Marvelous Mudflat Snails

A couple of weekends ago we enjoyed a sunny trip down island to Rathtrevor Beach Provincial Park. This BC Park is a fantastic place for kids and in the winter time the number of people using the trails and beaches are few(er) – note that on a sunny day there are still plenty of people out enjoying the park.

Rathtrevor Beach Provincial Park
The sandy mudflats at Rathtrevor Beach Provincial Park make for excellent habitat for mudflat snails and other intertidal creatures.

We parked in the subdivision that marks the boundary between park and houses. Most of the more popular BC Parks have parking meters. While I support the concept of user pay I consider not paying a passive protest against the massive funding cuts to the parks service that began nearly 10 years ago by the current Liberal government. It’s a bit of Catch-22 – I guess my thinking is that if the government is going to cut programs and services I don’t really feel like I should have to pay for the bare bones that are left. When parking fees were first imposed at provincial parks there was a noticeable drop in visitor attendance – I don’t think that it ever really recovered.

Anyhow, savouring the $3 dollars that we saved wasn’t really on our minds as we enjoyed a leisurely walk from the far side of the park on trails lined with huge old Douglas Firs. At the main beach area, the playground was a temporary distraction for Alden and Clara. It was a fairly low tide and we decided to walk out to the water’s edge.

Mudflat Snails (Batillaria attramentaria)
A pair of empty and very worn mudflat snail (Batillaria attramentaria) shells at Rathtrevor Beach Provincial Park on Vancouver Island, British Columbia.

Along the way we discovered some very cool snail shells in the sand. The mudflat snail (Batillaria attramentaria or B. cumingi) is also commonly called the screw snail because it looks a little like a screw. I found some rather worn shells in the wet mud.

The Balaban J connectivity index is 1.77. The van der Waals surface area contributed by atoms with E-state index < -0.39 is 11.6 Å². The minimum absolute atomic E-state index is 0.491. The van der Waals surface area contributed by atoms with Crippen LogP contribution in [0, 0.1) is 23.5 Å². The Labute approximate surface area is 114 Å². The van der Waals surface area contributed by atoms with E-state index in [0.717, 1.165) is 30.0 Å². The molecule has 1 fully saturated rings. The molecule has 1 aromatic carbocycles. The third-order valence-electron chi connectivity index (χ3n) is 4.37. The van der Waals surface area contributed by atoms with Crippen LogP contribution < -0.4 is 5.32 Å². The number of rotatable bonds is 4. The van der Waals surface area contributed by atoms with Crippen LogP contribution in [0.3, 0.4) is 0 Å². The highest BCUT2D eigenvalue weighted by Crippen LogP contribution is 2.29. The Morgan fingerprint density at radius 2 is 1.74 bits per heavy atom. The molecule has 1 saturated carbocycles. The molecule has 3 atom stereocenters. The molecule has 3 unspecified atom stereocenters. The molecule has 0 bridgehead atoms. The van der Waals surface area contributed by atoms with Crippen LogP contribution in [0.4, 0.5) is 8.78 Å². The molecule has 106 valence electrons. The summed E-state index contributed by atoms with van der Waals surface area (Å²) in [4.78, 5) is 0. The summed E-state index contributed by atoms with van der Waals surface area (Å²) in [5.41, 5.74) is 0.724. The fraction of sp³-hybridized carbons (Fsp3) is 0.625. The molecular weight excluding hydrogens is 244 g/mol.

Mudflat Snail (Batillaria attramentaria)
Mudflat Snails (Batillaria attramentaria) were introduced to the West Coast with Japanese Oyster spat in the early 1900s.

Mudflat snails are an introduced species that arrived, like so many exotic marine organisms, with the spat of Japanese oysters in the early 1900s. Shells can be up to 3.5 cm in length and usually marked with a beaded spiral ridge and white band that winds around the shell. Each shell has 8 to 9 whorls. The primary food of the mudflat snail is diatoms that are found on the surface of the mud. The empty shells make great homes for hermit crabs!

Mudflat Snail (Batillaria attramentaria)
Mudflat Snail (Batillaria attramentaria) shells make good homes for hermit crabs – this one was empty and waiting for a tenant.

I didn’t find any “perfect” snail shells during the short time we had on the beach but maybe that’s just as well – it’ll give me a reason to return to Rathtrevor and search for more. It was enough just to enjoy and share the fun of hunting for these interesting snails with our two small children. And besides, collecting within a provincial park is something that I just don’t do … not that there’s ever any staff around to educate visitors about the reasons why shells should be left on the beach.

If you’re interested in reading more about mudflat snails head over to Wanderin’ Weeta’s – as a Lower Mainland resident and tide pool enthusiast, she sees plenty of Batillaria on her explorations of the endless mudflats of Boundary Bay. Those interested in marveling about the microscopic can head over to Macro Monday for more closeup photography. Read more about invertebrates at Circus of the Spineless, this month hosted by Shell and Mantle.

Macro Monday
Macro Monday
Circus of the Spineless
Circus of the Spineless